• Shopping: Don’t buy a SIM card in Iceland; you can rely on the country’s free Wi-Fi infrastructure instead. Also, bring a reusable water bottle instead of buying bottled water. Iceland has some of the cleanest water in the world.
  • Travel Season: Avoid visiting Iceland during the peak summer season. The best time to visit Iceland to save money is during the winter (you’ll also get to see the northern lights).
A large waterfall in the winter falling out of an icy mountain.
Iceland in the low season. (Photo by my friend, Cindy Tian.)

๐Ÿ’ฐ Iceland Trip Cost for a Mid-Range Budget Traveler

A mid-range budget traveler, such as myself, can expect to spend approximately $200 per day or $1,400 for one week of travel in Iceland, excluding flights.

I break down my Iceland travel expenses by category below. You’ll see that my daily budget is much higher than $200. I booked my trip at the last minute (i.e., a month before traveling in August, which is peak season) and faced the consequences of much higher prices.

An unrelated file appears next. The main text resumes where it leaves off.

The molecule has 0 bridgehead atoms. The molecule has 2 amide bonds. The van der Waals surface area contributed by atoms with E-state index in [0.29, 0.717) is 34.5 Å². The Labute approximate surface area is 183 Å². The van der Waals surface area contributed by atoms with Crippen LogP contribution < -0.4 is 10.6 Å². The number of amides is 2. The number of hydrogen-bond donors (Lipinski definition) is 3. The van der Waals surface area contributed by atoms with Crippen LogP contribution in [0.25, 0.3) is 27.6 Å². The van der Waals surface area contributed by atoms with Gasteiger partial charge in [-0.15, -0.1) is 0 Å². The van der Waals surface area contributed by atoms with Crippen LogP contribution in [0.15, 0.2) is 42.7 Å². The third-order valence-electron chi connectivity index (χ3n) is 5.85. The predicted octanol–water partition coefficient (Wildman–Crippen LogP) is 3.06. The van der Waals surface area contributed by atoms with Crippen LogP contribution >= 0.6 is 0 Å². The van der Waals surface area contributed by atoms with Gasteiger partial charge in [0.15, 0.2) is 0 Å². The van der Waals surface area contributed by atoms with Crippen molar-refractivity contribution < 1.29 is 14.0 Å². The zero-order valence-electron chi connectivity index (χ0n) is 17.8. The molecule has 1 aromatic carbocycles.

The blog author is milky-blue water under an open sky.
The famous Blue Lagoon in Iceland.

About My Iceland Trip

To give context to the expenses below, hereโ€™s what you need to know about my trip to Iceland:

โ˜€๏ธ Peak season. I traveled to Iceland in August, which is in the high season so things are more expensive on average.

Learn how to prepare for Iceland during the peak season.

๐Ÿ—“ One week. I spent one week in Iceland and thoroughly explored the South Coast. I spent minimal time in the capital city of Reyjkjavรญk.

โœŒ๏ธ Two travelers. I traveled with one other person, so I was able to split the campervan rental, gas, parking, and entrance fee costs.